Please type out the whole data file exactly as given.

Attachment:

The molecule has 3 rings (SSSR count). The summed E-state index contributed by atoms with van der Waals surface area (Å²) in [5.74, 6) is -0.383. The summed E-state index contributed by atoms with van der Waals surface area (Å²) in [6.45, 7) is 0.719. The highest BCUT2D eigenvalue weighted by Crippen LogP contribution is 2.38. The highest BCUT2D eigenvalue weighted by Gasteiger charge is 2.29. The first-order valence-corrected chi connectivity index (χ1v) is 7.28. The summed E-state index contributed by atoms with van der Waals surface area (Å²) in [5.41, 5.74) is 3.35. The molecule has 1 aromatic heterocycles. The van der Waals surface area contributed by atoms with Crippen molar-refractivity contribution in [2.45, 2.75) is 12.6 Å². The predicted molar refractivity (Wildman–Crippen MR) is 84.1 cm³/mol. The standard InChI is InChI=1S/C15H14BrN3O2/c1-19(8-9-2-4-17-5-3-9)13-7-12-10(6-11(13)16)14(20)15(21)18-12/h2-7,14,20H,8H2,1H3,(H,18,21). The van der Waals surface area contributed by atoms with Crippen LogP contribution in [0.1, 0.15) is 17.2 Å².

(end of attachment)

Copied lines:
The molecule has 3 rings (SSSR count). The summed E-state index contributed by atoms with van der Waals surface area (Å²) in [5.74, 6) is -0.383. The summed E-state index contributed by atoms with van der Waals surface area (Å²) in [6.45, 7) is 0.719. The highest BCUT2D eigenvalue weighted by Crippen LogP contribution is 2.38. The highest BCUT2D eigenvalue weighted by Gasteiger charge is 2.29. The first-order valence-corrected chi connectivity index (χ1v) is 7.28. The summed E-state index contributed by atoms with van der Waals surface area (Å²) in [5.41, 5.74) is 3.35. The molecule has 1 aromatic heterocycles. The van der Waals surface area contributed by atoms with Crippen molar-refractivity contribution in [2.45, 2.75) is 12.6 Å². The predicted molar refractivity (Wildman–Crippen MR) is 84.1 cm³/mol. The standard InChI is InChI=1S/C15H14BrN3O2/c1-19(8-9-2-4-17-5-3-9)13-7-12-10(6-11(13)16)14(20)15(21)18-12/h2-7,14,20H,8H2,1H3,(H,18,21). The van der Waals surface area contributed by atoms with Crippen LogP contribution in [0.1, 0.15) is 17.2 Å².